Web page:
Bradley Cooper must have been a good student.
In “A Star is Born,” he doesn’t just repeat the successes of his predecessors, he finds ways to improve upon them. Put this edition next to Barbra Streisand’s and you can see how it’s more than just one person’s vision.
Lady Gaga – who plays the eclipsing singer – contributes greatly, offering songs she has written and one of those winsome, realistic performances that makes you want to go along on her journey.
Cooper plays her mentor, Jackson Maine, a grizzled Americana singer with an attachment to drugs and alcohol. He’s drunk when he meets her – at a drag club, no less – and he’s drunk throughout much of their relationship.
Nonetheless, she still loves him and tries to cover when it’s clear others want him out of the picture.
As good as they are, though, Gaga and Cooper can’t edge Sam Elliott for pure emotion. He gets a couple of scenes that should put him on the short list for Best Supporting Actor and up a few notches as Hollywood’s favorite grizzled guy.
Playing Cooper’s much-older brother, Elliott tries to ground the singer when others won’t. He says hurtful things simply to get his brother on track. Gaga’s Ally, meanwhile, uses love and support. Both tactics aren’t quite enough.
Using a lower register (and a lot of mumbling), Cooper makes us feel Maine’s pain. He’s hurting (not unlike Kurt Cobain) and he doesn’t really know where to turn.
When she wins a Grammy for Best New Artist, he insists on going on stage with her. He wets himself, too, and becomes the embarrassment she doesn’t need.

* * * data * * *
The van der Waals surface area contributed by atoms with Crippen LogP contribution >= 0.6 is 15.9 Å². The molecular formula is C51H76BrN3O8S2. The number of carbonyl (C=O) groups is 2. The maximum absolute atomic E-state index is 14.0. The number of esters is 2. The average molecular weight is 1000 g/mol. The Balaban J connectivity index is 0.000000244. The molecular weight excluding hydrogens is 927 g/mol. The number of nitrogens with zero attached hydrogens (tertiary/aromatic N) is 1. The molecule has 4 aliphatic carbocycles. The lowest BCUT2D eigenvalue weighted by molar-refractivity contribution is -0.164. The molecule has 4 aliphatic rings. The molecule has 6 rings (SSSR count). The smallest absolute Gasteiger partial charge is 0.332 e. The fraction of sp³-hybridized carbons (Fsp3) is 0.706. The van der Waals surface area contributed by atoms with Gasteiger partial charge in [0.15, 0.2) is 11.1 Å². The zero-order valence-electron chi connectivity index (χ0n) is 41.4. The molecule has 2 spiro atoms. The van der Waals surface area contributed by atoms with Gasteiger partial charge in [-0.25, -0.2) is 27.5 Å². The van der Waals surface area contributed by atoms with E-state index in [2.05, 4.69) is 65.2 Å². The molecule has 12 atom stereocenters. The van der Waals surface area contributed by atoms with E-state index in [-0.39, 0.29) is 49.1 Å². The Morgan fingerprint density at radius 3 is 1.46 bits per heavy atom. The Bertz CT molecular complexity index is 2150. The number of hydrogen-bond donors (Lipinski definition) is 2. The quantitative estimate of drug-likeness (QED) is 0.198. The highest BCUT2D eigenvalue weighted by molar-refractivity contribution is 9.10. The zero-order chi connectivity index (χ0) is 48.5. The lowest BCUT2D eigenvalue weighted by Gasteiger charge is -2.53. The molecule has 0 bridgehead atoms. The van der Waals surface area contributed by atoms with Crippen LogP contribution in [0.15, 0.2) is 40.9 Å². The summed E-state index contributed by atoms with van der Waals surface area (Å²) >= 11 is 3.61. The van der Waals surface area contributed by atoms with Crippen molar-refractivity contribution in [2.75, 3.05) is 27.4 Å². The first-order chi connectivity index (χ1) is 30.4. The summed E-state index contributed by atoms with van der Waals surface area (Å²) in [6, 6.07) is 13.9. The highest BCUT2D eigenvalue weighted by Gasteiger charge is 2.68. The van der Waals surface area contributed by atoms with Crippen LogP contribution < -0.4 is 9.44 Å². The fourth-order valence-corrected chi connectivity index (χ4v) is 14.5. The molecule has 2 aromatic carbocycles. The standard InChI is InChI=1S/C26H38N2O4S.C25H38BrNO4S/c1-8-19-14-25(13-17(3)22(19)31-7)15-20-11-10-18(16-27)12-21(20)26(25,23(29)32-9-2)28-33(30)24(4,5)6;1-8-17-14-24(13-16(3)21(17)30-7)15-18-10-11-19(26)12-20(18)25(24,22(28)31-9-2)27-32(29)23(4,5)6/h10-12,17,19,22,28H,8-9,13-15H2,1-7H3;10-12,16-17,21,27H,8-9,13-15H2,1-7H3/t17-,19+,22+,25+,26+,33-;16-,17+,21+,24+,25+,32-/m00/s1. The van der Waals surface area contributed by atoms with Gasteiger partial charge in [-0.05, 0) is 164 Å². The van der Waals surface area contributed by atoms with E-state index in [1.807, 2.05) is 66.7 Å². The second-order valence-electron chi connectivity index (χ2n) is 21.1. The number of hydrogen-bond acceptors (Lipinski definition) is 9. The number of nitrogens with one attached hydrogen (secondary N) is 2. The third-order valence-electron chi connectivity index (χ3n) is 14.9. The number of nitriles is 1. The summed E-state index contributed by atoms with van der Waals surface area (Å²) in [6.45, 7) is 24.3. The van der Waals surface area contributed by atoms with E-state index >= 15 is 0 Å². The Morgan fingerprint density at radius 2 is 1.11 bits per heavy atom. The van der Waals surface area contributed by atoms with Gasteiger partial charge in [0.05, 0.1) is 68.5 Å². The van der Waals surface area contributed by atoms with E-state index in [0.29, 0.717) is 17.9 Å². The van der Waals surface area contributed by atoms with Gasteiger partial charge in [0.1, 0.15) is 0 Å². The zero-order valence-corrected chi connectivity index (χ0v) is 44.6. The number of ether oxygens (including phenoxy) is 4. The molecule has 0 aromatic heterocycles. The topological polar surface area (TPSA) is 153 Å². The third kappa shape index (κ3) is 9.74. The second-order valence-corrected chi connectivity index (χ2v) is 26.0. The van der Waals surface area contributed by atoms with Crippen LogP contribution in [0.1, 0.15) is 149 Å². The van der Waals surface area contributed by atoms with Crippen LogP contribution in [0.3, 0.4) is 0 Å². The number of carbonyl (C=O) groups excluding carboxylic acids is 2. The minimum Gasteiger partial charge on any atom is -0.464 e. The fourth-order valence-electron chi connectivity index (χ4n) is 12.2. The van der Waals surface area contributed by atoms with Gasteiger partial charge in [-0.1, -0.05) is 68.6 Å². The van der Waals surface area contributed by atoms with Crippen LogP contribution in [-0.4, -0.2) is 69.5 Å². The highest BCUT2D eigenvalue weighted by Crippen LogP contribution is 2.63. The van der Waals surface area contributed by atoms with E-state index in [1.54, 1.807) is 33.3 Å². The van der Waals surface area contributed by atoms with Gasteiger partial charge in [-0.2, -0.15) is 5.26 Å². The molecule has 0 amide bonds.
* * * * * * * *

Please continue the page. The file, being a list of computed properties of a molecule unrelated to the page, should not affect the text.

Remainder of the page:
Cooper – who also directed, co-wrote, co-composed and co-produced the film – has an analyst’s eye, finding just how much he needs to use in order to leave an impact. Songs aren’t always finished (sometimes he just offers the chorus); scenes run only as long as they need to. There are hints of things like “Fame” that give this, the fourth “Star is Born,” a different vibe.
Gaga, meanwhile, is so effortlessly real it’s like we’re watching a documentary. She could do the Amy Winehouse story in a heartbeat. But “Star is Born” is her Bette Midler moment. It gives her all the scenes necessary to make an impact.
The music is just as great. The songs comment on the action and become anthems we’ll hear, no doubt, for years to come.
If Cooper makes any misstep, it’s in painting Ally’s manager (Rafi Gavron) as such a villain. He’s a catalyst, but others could have been equally responsible.
Still, “A Star is Born” is one of those films that thrives on talent, not special effects and fleeting storylines. Its surprise is how many stars it births. Cooper emerges as a major director, singer and writer. And Gaga becomes a Streep-level acting talent.
That, alone, should put Cooper at the head of any class.